Samuel L. Southard Democratic-Republican 1821 (Appointed)
1820
Incumbent resigned March 4, 1823 to become U.S. Secretary of the Navy.
New senator elected November 12, 1823.
Democratic Republican hold.

AlabamaEdit

Alabama (Regular)Edit

Incumbent William R. King was first elected in 1819. He was reelected with the votes of over 41% of the legislators, defeating William Crawford, former agent to the Choctaw nation John McKee, and another candidate named William King.

1822 United States Senate election in Alabama
← 1819 December 12, 1822 1828 →
   
Candidate William R. King William Crawford
Party Democratic-Republican Independent
Percentage 41.76% 38.46%

   
Candidate John McKee William King
Party Democratic-Republican Democratic-Republican
Percentage 13.19% 6.59%

Alabama (Special)Edit

Incumbent John Williams Walker resigned on December 12, 1822 due to failing health. He would die in April of the following year. William Kelly was elected in his place with 56.65%

1822 United States Senate special election in Alabama
← 1819 December 12, 1822 1824 →
   
Candidate William Kelly John McKinley
Party Democratic-Republican Democratic-Republican
Percentage 56.65% 49.35%

of the votes of state legislators, defeating state representative John McKinley.

DelawareEdit

Delaware (Regular)Edit

The Delaware General Assembly did not elect a candidate to the United States Senate.

Delaware (Special)Edit

Federalist incumbent Outerbridge Horsey retired in the 1820/1821 Senate elections. The Delaware General Assembly failed to elect a successor. Caesar Augustus Rodney, the U.S. Representative for Delaware's at-large congressional district and a nephew of founding father Caesar Rodney, was elected late.

GeorgiaEdit

Incumbent Democratic-Republican Nicholas Ware was reelected in 1823.

IllinoisEdit

Incumbent Democratic-Republican Jesse B. Thomas was reelected in 1823.

KentuckyEdit

Incumbent Democratic-Republican Richard Mentor Johnson was reelected in 1823.

LouisianaEdit

Incumbent Democratic-Republican Henry S. Johnson was reelected in 1823

MaineEdit

Incumbent Democratic-Republican John Chandler was reelected in 1823.

Maryland (Special)Edit

Incumbent Democratic-Republican William Pinkney died on February 25, 1822. Congressman Samuel Smith, a Democratic-Republican, was elected to the seat on December 17, 1822.

MassachusettsEdit

Massachusetts (Regular)Edit

Incumbent Federalist James Lloyd was reelected in 1822 after being first elected in a special election (see below).

Massachusetts (Special)Edit

Incumbent Senator Harrison Gray Otis resigned on May 30, 1822 to run for Mayor of Boston. Former senator James Lloyd, a Federalist was elected on June 5, 1822.

MississippiEdit

Incumbent Democratic-Republican Thomas Hill Williams was reelected in 1823.

New HampshireEdit

Incumbent Democratic-Republican David L. Morril retired. Governor of New Hampshire Samuel Bell was elected as a Democratic-Republican.

New JerseyEdit

New Jersey (Regular)Edit

Incumbent Democratic-Republican Mahlon Dickerson was reelected in 1823.

New Jersey (Special)Edit

Incumbent Democratic-Republican Samuel L. Southard resigned on March 3, 1823 to become the U.S. Secretary of the Navy. Democratic-Republican Joseph McIlvaine was elected to finish his term on November 12, 1823.

North CarolinaEdit

Incumbent Democratic-Republican Montfort Stokes was defeated for reelection by John Branch, a fellow Democratic-Republican, in 1822.

Ohio (Special)Edit

Incumbent Jeffersonian Republican William A. Trimble died on December 13, 1821 at the age of 35. Governor of Ohio, Ethan Allen Brown, was elected to finish Trimble's term.

Rhode IslandEdit

Incumbent Democratic-Republican Nehemiah R. Knight was reelected in 1823.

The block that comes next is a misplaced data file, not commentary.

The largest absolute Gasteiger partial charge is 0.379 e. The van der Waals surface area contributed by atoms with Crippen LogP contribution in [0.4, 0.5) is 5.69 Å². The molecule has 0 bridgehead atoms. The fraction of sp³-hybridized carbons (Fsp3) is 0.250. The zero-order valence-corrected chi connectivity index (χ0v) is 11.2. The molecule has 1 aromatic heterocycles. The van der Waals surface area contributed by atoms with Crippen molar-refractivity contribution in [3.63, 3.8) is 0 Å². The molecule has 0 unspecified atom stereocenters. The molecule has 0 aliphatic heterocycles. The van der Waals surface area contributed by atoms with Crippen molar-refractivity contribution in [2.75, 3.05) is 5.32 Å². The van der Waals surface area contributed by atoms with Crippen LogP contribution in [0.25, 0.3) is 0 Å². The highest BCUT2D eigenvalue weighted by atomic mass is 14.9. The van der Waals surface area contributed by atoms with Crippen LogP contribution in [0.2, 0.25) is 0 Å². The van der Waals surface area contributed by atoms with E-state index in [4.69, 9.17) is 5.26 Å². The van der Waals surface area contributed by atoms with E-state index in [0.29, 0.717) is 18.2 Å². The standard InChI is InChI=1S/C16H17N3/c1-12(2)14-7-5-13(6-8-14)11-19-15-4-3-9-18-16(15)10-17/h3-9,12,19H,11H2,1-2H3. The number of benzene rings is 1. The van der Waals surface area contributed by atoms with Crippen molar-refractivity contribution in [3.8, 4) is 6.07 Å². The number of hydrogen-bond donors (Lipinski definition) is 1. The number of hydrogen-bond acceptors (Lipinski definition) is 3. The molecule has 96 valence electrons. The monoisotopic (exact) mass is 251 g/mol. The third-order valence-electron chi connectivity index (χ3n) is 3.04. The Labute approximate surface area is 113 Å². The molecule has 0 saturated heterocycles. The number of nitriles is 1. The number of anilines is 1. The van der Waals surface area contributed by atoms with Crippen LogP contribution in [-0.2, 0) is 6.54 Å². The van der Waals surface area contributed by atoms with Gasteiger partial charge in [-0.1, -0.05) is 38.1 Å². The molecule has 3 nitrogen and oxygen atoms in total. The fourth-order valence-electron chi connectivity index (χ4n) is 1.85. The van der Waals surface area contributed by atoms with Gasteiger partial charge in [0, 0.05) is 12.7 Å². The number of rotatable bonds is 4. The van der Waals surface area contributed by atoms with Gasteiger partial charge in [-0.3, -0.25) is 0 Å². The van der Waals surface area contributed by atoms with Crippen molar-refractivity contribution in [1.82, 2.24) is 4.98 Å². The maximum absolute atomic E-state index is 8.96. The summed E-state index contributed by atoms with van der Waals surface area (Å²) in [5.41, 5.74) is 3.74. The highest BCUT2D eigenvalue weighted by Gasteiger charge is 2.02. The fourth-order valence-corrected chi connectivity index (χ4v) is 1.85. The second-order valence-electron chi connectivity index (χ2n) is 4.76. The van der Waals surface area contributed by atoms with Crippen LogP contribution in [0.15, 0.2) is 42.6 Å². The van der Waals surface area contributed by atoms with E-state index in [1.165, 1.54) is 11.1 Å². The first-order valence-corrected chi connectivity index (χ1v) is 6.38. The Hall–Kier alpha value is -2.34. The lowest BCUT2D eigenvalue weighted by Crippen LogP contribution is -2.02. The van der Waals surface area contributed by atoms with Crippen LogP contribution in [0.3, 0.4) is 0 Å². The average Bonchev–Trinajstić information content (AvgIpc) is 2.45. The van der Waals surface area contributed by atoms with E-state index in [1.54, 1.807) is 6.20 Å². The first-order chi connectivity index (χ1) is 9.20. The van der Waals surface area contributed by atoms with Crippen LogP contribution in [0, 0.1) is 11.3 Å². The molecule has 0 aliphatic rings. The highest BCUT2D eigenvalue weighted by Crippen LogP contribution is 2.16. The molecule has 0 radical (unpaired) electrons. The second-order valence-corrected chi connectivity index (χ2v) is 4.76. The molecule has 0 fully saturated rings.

South CarolinaEdit

Incumbent Democratic-Republican William Smith lost reelection to Democratic-Republican Robert Y. Hayne.

TennesseeEdit

Former senator and general Andrew Jackson defeated incumbent John Williams in the election for Senate. Jackson was put up as the Jacksonian candidate after Williams decided to support William H. Crawford in the 1824 Presidential Election.[5] Williams was endorsed by Davy Crockett.[6] Jackson's return to the senate after nearly 25 years out of office marks the second longest gap in service in U.S. Senate history. Jackson would resign two years later in 1825, and eventually be elected president in 1828.

1823 United States Senate election in Tennessee
← 1816/1817 November 28, 1823 1824/1825 (special) →

60 legislators
31 votes needed to win
     
Candidate Andrew Jackson John Williams
Party Democratic-Republican Democratic-Republican
Alliance Jacksonian Old Republican
Legislative vote 35 25
Percentage 58.33% 41.67%

VirginiaEdit

Virginia (Regular)Edit

After being elected in the special election (see below), incumbent John Taylor was reelected in 1823.

Virginia (Special)Edit

Incumbent James Pleasants resigned on December 15, 1822 to become Governor of Virginia. Former senator John Taylor, a Democratic-Republican, was elected with 51.8% of the votes of legislators over former congressmen Henry St. George Tucker and John Tyler, both Democratic-Republicans.

1822 United States Senate special election in Virginia
← 1819 (special) December 18, 1822 1823 →
       
Candidate John Taylor of Caroline Henry St. George Tucker Sr. John Tyler, Jr.
Party Democratic-Republican Democratic-Republican Democratic-Republican
Percentage 51.8% 37.9% 10.3%

See alsoEdit

ReferencesEdit

  1. ^ "Our Campaigns - AL US Senate Race - Dec 12, 1822". www.ourcampaigns.com. Retrieved October 31, 2019., citing 1822 House Journal, Dec 12.
  2. ^ "Virginia 1822 U.S. Senate, Special". Tufts Digital Collations and Archives. A New Nation Votes: American Election Returns 1787–1825. Tufts University. Retrieved June 4, 2019.
  3. ^ "Our Campaigns - AL Senate Race - Dec 12, 1822".
  4. ^ "Tennessee 1823 U.S. Senate". Tufts Digital Collations and Archives. A New Nation Votes: American Election Returns 1787–1825. Tufts University. Retrieved June 4, 2019.
  5. ^ Higgins, Ruth L.; Driver, Leota S. (December 1933). "Fanny Kemble". The Mississippi Valley Historical Review. 20 (3): 416. doi:10.2307/1886861. ISSN 0161-391X.
  6. ^ "<sc>John R. Finger</sc>. <italic>Tennessee Frontiers: Three Regions in Transition</italic>. (A History of the Trans-Appalachian Frontier.) Bloomington: Indiana University Press. 2001. Pp. xxiii, 382. $39.95". The American Historical Review. February 2003. doi:10.1086/ahr/108.1.185-a. ISSN 1937-5239.